It wasn’t my time to die

The broken mirror on Arthur Cox's pickup, shattered by the impact with my shoulder and head.
The broken mirror on Arthur Cox's pickup, shattered by the impact with my shoulder and head.

By any reasonable measurement, I should be dead.  A few centimeters made the difference between sitting here writing this account of today’s near-death experience and a story in Thursday’s Roanoke Times that could have read:

A head-on collision between a pickup and a motorcycle left a 64-year-old Floyd County man dead Wednesday.

Police say Douglas Thompson Jr. of Floyd died after his Harley-Davidson Super Glide slammed into a Chevy Silverado driven by Dublin businessman Arthur Cox’s Chevy Silverado on Meadow Creek Road near Riner shortly after noon.

Meadow Creek Road, also known to locals as “Pig Path.”  That rural highway has too many bad memories for Floyd Countians.  Robert Pauley died after his motorcycle struck a dear in the post-midnight hours of Oct. 3, 2007.  The twisty two-lane road that runs from Rte. 8 just north of Riner to Tyler Road near Carilion New River Valley Medical Center has claimed too many lives.

I take that road nearly every day on visits to my mother at her assisted living facility.  At approximately 12:05 p.m. today I leaned the Harley into a sweeping left-hander just as the Silverado came around the curve well over the center line, right in my path.

Instinct and adrenaline took over and I veered sharply to the right.  The Silverado, however, continued to encroach further and further into my lane.  The maneuver saved my life as I avoided a head-on crash by centimeters, but the trailing edge of the clutch lever on the left handlebar of the Harley caught the edge of the truck’s front fender, gouging a groove that ran from the signal lamp halfway to the driver’s side door.

The impact drove the clutch level down onto my hand that on the left handlebar grip as my head and shoulder slammed into the driver’s side outside mirror of the pickup, shattering both it and the side of my helmet. Pain shot through my shoulder but — somehow — I managed to keep the bike veering to the right and did not lose control.

The Harley, staggered by the impact, wobbled towards the edge of the turn but I managed to avoid going off the road and brought the bike back under control, made it through the left-hander and stopped about 100 yards or so down the road.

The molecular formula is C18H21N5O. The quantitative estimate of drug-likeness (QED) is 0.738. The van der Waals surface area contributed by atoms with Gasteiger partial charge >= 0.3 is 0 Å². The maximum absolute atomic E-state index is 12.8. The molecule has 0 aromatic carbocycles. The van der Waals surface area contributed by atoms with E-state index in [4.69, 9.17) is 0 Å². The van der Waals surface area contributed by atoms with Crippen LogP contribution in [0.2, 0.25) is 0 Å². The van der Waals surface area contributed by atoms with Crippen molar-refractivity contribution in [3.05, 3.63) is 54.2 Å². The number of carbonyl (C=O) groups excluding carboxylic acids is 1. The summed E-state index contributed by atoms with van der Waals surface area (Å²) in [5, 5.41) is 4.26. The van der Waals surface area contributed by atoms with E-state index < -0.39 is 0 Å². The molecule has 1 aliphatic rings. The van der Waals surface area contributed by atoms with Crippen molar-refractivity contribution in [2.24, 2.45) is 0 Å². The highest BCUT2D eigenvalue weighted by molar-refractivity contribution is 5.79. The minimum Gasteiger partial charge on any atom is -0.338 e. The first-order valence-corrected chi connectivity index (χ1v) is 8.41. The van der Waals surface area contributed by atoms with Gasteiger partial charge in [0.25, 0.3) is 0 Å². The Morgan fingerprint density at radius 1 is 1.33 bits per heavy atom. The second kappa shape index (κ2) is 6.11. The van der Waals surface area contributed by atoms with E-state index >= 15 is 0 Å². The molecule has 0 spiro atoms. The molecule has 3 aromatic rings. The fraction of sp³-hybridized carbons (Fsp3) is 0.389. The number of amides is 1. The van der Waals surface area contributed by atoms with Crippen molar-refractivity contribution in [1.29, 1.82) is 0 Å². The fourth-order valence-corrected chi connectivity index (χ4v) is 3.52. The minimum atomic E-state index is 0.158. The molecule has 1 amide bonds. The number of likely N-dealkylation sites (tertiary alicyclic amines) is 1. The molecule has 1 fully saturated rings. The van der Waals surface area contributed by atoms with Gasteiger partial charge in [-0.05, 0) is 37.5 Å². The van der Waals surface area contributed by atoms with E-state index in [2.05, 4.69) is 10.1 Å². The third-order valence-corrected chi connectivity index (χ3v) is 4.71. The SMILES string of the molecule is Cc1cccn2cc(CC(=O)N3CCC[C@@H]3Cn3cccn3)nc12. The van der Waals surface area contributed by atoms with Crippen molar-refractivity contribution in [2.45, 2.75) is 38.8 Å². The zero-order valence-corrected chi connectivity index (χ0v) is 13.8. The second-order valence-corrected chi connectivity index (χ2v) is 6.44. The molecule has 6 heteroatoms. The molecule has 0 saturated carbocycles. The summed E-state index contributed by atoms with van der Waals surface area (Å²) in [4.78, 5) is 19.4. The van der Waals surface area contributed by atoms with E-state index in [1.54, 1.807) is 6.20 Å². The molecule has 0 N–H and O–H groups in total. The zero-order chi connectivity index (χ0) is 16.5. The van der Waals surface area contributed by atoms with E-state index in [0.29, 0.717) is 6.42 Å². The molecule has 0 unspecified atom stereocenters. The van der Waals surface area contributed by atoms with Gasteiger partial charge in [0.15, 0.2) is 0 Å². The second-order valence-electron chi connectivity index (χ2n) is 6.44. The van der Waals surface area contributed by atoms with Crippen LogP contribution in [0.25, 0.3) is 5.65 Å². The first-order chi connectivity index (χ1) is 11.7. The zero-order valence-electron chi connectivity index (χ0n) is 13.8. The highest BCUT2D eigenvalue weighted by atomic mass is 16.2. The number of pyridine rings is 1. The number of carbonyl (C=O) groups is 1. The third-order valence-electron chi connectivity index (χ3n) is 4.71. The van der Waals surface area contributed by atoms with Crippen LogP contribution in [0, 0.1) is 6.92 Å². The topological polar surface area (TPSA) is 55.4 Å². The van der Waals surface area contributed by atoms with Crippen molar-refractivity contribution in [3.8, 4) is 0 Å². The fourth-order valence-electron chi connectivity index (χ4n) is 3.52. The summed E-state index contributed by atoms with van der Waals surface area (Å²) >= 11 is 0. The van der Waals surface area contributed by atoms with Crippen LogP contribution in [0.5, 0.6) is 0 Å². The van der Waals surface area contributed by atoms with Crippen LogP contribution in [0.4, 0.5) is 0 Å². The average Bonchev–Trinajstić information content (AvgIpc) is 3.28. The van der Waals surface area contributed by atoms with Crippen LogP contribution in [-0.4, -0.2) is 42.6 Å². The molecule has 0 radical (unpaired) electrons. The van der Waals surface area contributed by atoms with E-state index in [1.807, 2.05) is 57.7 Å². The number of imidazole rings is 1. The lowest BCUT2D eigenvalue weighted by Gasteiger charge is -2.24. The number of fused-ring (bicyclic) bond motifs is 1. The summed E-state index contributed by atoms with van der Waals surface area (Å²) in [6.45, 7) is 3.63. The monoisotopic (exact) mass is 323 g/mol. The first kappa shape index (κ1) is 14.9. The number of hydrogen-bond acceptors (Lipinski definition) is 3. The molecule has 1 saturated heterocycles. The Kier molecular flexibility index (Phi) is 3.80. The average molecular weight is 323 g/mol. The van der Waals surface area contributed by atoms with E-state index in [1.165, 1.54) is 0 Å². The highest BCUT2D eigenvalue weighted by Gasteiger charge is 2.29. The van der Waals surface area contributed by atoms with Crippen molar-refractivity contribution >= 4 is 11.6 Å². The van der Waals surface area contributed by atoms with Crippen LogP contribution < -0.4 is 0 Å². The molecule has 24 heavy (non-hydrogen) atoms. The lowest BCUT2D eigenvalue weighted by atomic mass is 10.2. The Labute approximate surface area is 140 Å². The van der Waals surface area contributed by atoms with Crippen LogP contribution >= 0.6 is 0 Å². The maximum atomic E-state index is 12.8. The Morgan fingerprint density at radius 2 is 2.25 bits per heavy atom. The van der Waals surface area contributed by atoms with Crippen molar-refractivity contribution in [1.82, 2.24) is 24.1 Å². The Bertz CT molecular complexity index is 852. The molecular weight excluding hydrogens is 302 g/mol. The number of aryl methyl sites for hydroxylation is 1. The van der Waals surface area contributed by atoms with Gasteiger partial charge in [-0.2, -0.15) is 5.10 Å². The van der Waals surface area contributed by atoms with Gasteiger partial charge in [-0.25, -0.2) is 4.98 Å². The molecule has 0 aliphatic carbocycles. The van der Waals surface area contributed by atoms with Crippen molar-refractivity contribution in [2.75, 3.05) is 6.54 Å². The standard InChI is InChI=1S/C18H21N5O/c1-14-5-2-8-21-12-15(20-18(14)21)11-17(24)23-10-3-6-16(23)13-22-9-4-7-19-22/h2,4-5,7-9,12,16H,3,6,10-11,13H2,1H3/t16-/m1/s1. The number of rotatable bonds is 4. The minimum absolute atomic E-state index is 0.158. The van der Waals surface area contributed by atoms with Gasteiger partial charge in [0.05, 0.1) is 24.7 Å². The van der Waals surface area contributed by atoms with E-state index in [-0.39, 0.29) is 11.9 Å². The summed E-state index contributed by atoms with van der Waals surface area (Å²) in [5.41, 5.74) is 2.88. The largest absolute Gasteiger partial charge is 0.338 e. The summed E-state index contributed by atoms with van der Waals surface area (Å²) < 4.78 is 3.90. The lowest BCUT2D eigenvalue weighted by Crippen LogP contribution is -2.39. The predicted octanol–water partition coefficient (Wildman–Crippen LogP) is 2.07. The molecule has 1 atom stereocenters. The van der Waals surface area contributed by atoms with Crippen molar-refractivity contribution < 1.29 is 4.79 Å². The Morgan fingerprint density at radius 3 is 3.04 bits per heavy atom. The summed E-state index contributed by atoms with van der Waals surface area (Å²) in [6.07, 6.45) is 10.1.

Cox, as too many drivers who cause an accident do, could have fled the scene.  He didn’t.  He doubled back and found me still sitting on the bike.

“Are you OK?  Are you hurt?”

“I’m not sure.  You do realize you were on my side of the road.”

“Yes. I’m sorry. It was my fault.”

I got off the bike as Cox called 911.  I inspected the bike, expecting to find major damage but only the left-side mirror was bent along with the clutch lever and housing on the handlebars.

“They want to know if you need the rescue squad,” Cox said while on the phone with 911.

“No,” I responded.  My shoulder and left arm throbbed but nothing seemed broken.  I could move my arm and feel my fingers, which ached.  I took off my riding gloves and found some scrapes on my fingers.  Leather from the the glove lined the inside of the clutch lever.

The Cardo Rider intercom transmitter on the left side of my helmet dangled from a wire and part of the lower side of the helmet was missing.  The helmet did its job.  My face was scratched and a welt appeared on my left cheek.  My shoulder and left arm ached but my leather riding jacket did its job as well, cushioning the force of the impact.

Cox appeared visibly shaken.

“I don’t believe you didn’t go down,” he said. “How did you stay upright on the bike?”

“I have no idea.”

Deputy B. K. Davis from the Montgomery County Sheriff’s Office arrived on the scene.  Cox immediately admitted fault.  He took statements, examined our paperwork, and ticketed Cox for the accident.

“You were lucky,” he said. “Make sure to have that shoulder checked out.  Are you OK to ride?”

“Yes,” I said.  Cox and I exchanged insurance information and I climbed on the Harley and continued the trip to visit my mother.  She was asleep when I arrived so I kissed her on the forehead, asked the nurses to tell her I was there and stopped off at the clinic for a medical exam.  They found soft tissue damage in my left shoulder and arm, abrasions on my cheek and fingers but no broken bones or apparent head trauma.

“Expect to be sore in the morning,”  the doctor said.  “You are a very lucky man. If I were you’d I’d buy a lottery ticket tonight.”

On the way home, I bought a Powerball ticket at Floyd Express Mart.

I didn’t win the lottery.  Didn’t even come close but I didn’t need a win at Powerball. I had all the luck I needed on Meadow Creek Road at 12:05 p.m. on Wednesday, May 16, 2012.

A crease on the fender caused by the clutch lever on my motorcycle.
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5 thoughts on “It wasn’t my time to die”

  1. *Whew* Glad you’re OK!

    The Ferrum end of Ferrum Mountain Road, especially where it goes over the mountain itself, is bad about people who assume that nobody else could possibly be coming around that corner. I’ve been lucky myself, especially over the last few years as GPS has sent some unwise tractor trailer drivers over the mountain too.

  2. So, as it turns out Cox wasn’t an irate reader of your blog? Wow, Doug, so glad it was only a very close call. And glad that Mr. Cox did the right thing. Sigh of relief all the way around.

  3. Just read this Doug and am so glad you’re going to be OK. I know what you’re talking about as there is a curve on Beaver Creek Road where I always encounter someone who believes that they pay taxes on both sides of the road and have the right to drive on them anytime they want no matter which way they are going…go figure!! So glad you weren’t seriously hurt. 🙂

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